Lighting up an era
Gothic architecture, typified by soaring roofs and exquisite stained glass, fought a constant battle with gravity
GOTHIC ART Les Tres Riches Heures's January depicting the month of exchanging gifts is a classic example of the style of those times
While you would not be blamed for thinking of Gothic as punk rockers with loads of white make-up and scary eyeliner, it would be wise to remember the art movement that evolved in 12th Century called Gothic art movement.
Art historian and biographer Giorgio Vasari was the first to classify the movement as Gothic when he wrote: "Then arose new architects who after the manner of their barbarous nations erected buildings in that style which we call Gothic."
Gothic architecture typified by soaring roofs and exquisite stained glass fought a constant battle with gravity where architects needed to work out how to keep the massive stone structures up. The name Gothic was taken from the barbarians who brought about the fall of Rome in the 6th Century, as Italy at that point of time was harking back to the classical age for inspiration in art, architecture and sculpture.
While Gothic implies the Nordic races, the movement was started in France and gained ground all over Europe. It was a time when the dark ages had come to an end and the age of reason, the Renaissance, was establishing itself.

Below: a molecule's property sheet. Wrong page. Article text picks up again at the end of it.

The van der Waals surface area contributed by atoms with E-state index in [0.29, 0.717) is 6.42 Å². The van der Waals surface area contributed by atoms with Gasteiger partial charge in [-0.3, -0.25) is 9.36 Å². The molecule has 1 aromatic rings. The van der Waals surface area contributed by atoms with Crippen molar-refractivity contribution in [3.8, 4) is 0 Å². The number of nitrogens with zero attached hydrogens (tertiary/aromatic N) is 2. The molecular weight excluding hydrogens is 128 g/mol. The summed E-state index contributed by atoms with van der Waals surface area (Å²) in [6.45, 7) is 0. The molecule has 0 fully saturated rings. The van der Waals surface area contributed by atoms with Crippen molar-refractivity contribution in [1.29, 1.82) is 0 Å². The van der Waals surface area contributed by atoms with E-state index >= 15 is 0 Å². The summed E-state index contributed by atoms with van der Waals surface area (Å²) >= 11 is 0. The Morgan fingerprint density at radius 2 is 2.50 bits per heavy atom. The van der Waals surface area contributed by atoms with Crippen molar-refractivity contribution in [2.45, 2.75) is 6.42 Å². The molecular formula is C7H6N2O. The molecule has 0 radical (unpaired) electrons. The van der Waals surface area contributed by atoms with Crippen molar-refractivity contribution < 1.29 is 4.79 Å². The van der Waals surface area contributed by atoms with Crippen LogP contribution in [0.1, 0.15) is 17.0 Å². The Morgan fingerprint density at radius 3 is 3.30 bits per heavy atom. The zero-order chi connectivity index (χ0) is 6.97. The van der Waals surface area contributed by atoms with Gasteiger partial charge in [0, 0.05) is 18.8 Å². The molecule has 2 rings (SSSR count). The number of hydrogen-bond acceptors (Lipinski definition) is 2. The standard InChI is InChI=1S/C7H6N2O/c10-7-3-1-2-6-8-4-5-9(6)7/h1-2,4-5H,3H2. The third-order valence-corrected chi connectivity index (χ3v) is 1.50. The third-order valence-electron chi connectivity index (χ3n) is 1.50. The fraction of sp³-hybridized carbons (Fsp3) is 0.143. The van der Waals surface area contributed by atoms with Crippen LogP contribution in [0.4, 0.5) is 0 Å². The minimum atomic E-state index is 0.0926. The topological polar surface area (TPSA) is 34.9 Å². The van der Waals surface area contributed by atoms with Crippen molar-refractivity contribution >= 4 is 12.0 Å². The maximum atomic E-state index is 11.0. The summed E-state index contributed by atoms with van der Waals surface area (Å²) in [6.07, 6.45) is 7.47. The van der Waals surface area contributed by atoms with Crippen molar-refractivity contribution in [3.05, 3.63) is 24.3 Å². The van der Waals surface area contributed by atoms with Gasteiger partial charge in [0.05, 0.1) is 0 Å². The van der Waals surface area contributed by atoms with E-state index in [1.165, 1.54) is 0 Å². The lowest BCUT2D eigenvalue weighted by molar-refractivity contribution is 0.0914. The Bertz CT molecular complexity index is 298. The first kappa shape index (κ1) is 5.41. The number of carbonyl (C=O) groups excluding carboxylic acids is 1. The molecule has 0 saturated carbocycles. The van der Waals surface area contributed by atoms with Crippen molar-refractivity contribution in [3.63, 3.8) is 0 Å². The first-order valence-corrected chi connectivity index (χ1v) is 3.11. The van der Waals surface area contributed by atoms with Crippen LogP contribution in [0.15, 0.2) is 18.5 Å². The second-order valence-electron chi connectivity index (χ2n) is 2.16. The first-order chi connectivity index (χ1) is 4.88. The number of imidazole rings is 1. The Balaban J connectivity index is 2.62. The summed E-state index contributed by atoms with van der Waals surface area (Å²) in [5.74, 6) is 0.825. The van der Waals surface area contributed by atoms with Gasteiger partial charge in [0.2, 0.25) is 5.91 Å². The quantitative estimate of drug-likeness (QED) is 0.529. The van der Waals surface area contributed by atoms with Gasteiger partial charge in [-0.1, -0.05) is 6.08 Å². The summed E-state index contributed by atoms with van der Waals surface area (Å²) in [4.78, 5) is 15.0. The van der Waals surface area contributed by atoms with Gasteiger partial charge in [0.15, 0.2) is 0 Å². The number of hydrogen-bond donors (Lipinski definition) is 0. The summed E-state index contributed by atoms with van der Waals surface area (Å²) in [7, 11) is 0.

The church had gained in power and it was also a time of chivalry and the Crusades, which brought a great deal of traffic between the east and the west and commingling of Byzantine and Gothic art. There are three movements within Gothic art the International art (the fusion of Italian and northern European art leading to a secular style), Innovations (which in the South, in Florence, led to the Renaissance while in the North, in the low countries led to the Northern Renaissance) and Late Gothic (which is considered the bridge between the Middle Ages and the Renaissance).
The art of illumination was a dominant feature of Gothic art Umberto Eco's medieval murder mystery In the Name of the Rose has a lot to say on that score. Prayer books were illustrated and the Limbourg brothers were masters of this art as the exquisite Les Tres Riches Heures (The Book of Hours) reveals. Gothic art moved from the idealised to the natural. There was a revival in the 18th and the 19th Centuries, heavily influenced by nostalgia for a time gone by.
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